The Meaning of the Frangipani Flower

Updated July 19, 2017

Frangipani is a popular, tropical flower that emits a heady scent. According to the Guide to Houseplants website, frangipani flowers are native to Central America. Grown in abundance in Hawaii, these showy blossoms are fashioned into flower necklaces called leis. Frangipani is the Laotian national floral emblem.


Frangipani flowers symbolise shelter and protection, according to the Perfect Wedding Day website. These blooms, also known as plumerias, create stunning bridal bouquets.


Frangipani flowers represent perfection, blossoming into five-petal pinwheel shapes in white, vibrant shades of crimson, rosy-pink, yellow and diverse colour combinations. Frangipani flowers summon subliminal feelings of peace and tranquillity, according to the Sacred Garden Frangipanis website.

Name Origins

"Frangipani" is derived from the surname of 16th-century Italian aristocrat Marquis Muzio Frangipane, believed to have invented the perfume of the same name. The frangipani flower's scientific name of plumeria comes from French explorer and botanist Charles Plumier, who studied the blossom and made its presence known throughout Europe before his passing in 1706.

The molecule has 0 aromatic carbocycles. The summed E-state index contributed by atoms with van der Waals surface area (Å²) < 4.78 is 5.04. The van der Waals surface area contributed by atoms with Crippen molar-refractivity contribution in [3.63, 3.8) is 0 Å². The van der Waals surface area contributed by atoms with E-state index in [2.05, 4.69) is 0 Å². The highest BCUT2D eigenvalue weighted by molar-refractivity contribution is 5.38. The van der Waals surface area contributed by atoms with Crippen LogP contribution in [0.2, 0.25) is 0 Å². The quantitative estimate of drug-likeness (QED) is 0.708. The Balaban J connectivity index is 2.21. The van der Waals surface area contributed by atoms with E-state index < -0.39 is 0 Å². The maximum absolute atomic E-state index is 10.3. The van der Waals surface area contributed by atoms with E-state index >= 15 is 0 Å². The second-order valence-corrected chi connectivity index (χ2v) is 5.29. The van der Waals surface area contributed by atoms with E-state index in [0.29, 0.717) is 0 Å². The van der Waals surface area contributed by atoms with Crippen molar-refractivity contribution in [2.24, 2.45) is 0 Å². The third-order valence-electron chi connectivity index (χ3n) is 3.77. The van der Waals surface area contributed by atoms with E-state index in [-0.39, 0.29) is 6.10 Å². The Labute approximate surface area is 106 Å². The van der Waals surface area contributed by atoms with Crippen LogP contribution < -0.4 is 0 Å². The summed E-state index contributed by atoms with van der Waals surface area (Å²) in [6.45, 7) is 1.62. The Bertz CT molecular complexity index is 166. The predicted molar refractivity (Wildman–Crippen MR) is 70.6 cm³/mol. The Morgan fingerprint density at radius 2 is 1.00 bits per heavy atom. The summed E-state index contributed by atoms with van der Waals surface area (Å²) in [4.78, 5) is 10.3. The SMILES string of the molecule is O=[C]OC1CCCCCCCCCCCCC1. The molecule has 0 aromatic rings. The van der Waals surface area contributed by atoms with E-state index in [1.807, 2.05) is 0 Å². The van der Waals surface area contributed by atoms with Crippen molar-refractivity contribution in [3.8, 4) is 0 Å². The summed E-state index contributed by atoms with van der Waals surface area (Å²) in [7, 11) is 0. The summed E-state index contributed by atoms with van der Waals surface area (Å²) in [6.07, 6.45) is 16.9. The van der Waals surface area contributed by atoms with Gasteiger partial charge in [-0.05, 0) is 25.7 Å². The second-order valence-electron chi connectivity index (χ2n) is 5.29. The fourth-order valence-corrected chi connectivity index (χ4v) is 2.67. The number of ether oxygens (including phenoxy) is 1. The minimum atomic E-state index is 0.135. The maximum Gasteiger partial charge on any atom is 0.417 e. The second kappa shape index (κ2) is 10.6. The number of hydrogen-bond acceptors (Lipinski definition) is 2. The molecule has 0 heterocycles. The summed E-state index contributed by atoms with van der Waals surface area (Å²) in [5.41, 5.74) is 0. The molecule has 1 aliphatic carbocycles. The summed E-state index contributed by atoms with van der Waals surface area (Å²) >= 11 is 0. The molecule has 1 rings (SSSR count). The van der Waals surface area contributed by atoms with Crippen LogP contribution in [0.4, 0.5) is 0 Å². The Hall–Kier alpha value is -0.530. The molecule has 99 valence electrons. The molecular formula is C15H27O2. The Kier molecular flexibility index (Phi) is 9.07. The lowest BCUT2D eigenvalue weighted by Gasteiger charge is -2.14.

Frangipanis are members of the dogbane, or apocynaceae, plant family. Frangipani species number more than 300, including Plumeria rubra, Plumeria alba and Plumeria obtusa.

Foreign Meanings

According to Southeastern Asian folklore, frangipani flowers supply shelter to demons and ghosts, and a Malaysian myth suggests that the plumeria scent symbolises the presence of vampires. In Bangladesh, white frangipani blossoms signify funerals and dying.

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About the Author

Michelle Fortunato gained gardening experience from numerous years of at-home plant care and a lifelong love of flowers. She has been writing since 1995, and web content writing since 2009. Her gardening articles appear online, and she has been published in several magazines. Fortunato holds certificates in writing from the Institute of Children's Literature.